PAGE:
You may remember in my last blog article I had been elated at finding a plot and having an offer accepted. There were a few things that needed to be resolved but at most it seemed these would take a month or two. I already had a mortgage lender who seemed keen to support me pending the further details.

Gradually though to my dismay the complications became clear and far more complex than I had been led to believe. There were over 20 vendors to the plot including charities! Quite a difficult group to get any clear answers from not helped at all by their legal team or estate agents.

As soon at the ‘contract’ arrived I met with my solicitor. He was brilliant and explained they had sent only very basic papers that did not amount to a lot. He had many concerns and suggested either I withdraw or they try to enquire further for me. As there were no other plot options I decided to pursue the plot despite the difficulties.

I spent many hours calling, chasing and gathering information and discovered little that was positive:
The outline planning had not been granted because there was a dispute with the owner of the private lane that led to the plot. Much of the land was actually paddock land and could not be used as garden. Also the proposed outline planning had a significant ridge height restriction. There was a section 106 charge for both plots collectively that had to paid before development could start on either plot. Quotes to bring gas and water to the site were in excess of twenty thousand pounds. Then I discovered the property would have to be fitted with a sprinkler system due to poor fire engine access and the site was on a flood plain.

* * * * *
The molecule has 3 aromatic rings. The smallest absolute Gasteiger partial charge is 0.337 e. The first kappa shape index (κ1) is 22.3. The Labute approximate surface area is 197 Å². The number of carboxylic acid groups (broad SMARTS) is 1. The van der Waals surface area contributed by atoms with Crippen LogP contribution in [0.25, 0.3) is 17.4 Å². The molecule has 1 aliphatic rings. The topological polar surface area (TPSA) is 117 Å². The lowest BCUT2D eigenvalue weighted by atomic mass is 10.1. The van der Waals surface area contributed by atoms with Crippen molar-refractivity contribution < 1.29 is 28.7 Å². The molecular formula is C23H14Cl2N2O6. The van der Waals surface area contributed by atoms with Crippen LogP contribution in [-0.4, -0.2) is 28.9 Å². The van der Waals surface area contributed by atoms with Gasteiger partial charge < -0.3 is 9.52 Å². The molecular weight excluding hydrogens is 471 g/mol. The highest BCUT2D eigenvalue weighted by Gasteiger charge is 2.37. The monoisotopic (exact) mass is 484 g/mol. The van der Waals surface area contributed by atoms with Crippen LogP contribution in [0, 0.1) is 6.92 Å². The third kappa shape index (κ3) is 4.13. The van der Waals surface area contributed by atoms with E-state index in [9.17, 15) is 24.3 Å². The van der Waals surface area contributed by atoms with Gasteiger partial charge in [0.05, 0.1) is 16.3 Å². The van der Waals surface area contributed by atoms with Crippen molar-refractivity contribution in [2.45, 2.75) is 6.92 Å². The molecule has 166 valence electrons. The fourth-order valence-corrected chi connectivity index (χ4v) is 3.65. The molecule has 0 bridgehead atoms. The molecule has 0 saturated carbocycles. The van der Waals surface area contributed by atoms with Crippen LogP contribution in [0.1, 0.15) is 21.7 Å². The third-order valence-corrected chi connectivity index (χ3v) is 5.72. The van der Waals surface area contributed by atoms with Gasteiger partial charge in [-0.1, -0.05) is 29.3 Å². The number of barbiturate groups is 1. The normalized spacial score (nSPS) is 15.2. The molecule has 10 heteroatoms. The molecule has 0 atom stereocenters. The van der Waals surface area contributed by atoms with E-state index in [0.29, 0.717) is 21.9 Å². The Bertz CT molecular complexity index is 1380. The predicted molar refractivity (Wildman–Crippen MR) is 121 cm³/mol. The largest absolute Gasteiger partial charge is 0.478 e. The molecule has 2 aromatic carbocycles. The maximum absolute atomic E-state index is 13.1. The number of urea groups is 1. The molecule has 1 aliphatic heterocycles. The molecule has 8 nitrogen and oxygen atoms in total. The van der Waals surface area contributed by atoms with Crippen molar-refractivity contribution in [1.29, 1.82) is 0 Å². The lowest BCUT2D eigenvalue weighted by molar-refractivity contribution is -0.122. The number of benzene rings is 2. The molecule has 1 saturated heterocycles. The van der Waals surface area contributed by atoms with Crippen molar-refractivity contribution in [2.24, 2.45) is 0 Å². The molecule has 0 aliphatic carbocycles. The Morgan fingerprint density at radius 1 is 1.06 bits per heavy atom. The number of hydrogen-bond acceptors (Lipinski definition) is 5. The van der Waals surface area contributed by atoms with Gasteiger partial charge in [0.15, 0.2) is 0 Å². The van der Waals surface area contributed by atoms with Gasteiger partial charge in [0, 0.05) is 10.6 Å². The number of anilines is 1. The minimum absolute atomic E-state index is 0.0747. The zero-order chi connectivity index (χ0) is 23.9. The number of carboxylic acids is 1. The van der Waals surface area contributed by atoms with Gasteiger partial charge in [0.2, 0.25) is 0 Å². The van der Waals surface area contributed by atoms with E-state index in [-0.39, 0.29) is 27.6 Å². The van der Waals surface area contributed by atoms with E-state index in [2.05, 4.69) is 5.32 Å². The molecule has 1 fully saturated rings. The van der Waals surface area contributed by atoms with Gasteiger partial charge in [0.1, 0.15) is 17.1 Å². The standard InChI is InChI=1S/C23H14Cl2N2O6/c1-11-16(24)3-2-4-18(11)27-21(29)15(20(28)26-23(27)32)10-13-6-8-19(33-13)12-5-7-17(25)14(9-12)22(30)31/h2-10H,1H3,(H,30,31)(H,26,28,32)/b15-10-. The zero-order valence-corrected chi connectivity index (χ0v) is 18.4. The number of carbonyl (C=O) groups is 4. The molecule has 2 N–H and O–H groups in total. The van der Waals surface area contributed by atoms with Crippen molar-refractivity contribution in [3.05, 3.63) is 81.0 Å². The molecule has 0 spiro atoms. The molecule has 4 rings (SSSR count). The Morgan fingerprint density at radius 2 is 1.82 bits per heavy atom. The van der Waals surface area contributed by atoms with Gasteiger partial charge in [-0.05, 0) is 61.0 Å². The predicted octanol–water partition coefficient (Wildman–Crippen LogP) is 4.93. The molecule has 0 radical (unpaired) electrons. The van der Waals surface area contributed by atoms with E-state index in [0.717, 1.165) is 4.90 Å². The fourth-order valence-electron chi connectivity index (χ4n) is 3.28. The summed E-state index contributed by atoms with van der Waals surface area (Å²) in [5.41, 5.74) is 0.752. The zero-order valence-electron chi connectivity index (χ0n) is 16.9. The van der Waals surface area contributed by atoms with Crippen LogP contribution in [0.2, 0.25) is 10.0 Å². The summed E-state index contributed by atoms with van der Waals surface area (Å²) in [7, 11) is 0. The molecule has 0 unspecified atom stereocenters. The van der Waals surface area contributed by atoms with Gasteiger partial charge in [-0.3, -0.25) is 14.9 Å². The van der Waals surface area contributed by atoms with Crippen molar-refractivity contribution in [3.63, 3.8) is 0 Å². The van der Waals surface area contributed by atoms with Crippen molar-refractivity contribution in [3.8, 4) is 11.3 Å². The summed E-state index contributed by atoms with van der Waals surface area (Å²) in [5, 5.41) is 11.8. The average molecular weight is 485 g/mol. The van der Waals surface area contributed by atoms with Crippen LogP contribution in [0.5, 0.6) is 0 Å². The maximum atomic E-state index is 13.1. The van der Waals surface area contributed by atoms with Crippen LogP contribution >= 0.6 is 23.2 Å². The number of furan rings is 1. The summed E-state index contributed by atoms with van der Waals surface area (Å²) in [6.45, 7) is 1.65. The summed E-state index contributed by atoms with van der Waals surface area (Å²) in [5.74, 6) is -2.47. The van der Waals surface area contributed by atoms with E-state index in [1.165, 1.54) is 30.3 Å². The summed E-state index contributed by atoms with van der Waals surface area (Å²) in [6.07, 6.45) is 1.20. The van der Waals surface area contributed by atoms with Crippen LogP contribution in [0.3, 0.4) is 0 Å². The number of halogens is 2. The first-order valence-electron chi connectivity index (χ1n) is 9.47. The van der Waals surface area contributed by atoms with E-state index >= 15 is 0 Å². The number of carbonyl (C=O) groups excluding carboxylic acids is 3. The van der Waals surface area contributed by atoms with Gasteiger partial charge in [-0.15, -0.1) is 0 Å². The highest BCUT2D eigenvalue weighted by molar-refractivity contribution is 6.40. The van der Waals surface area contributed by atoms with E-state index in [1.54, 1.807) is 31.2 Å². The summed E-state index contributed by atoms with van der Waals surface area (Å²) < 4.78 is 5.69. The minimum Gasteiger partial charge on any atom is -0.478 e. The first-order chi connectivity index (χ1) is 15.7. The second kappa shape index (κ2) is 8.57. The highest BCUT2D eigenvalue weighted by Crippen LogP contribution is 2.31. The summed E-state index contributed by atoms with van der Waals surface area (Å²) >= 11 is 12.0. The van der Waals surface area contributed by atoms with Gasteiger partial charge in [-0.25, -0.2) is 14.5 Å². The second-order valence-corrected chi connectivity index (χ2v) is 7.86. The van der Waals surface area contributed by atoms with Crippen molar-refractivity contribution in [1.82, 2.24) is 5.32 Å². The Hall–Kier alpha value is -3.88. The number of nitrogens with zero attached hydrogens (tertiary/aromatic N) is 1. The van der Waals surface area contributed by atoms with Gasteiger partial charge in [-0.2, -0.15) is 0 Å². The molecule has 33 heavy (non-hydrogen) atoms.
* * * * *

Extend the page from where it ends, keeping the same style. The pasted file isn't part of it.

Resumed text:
To add insult to injury six months in more papers arrived declaring an overage clause lasting 40years also applied to the plot! It was looking less viable as time went on. I continued throughout to search for other plots but found nothing. I tried on many occasions to meet with the vendors to talk through the problems but they ignored my requests. I met with the gentleman looking to buy the second plot on the site and we decided to write to the vendors. We offered to buy the plots with the unresolved issues at a reduced price. They declined our offer so we both walked away.

I was angry and disappointed the saga had stretched on over a year but there were some big positives from the experience. Having a good solicitor had avoided me from wasting thousands. Crucially though I had learnt a massive amount about building plots and planning. While it was a frustrating and painful process it had left me with a great deal of knowledge and understanding.

A couple of weeks after finally giving up on the first site I noticed another plot nearby was on the market. I had enquired about it over a year ago when I had last noticed it on the market but had felt it was too expensive. The unusual shape site surrounded by an access track to fields had also put me off.
The plot had been reduced in price and already had full planning passed for a large house. I arranged to view the site and met with the vendor at the plot. Oddly the site was walking distance from the original plot. I surprised myself and liked the plot a great deal. Soon after I decided to place an offer on the plot and things progressed positively. A few unforeseen issues made the purchase slightly protracted but in January 2014 I finally became the proud owner of a self-build plot.

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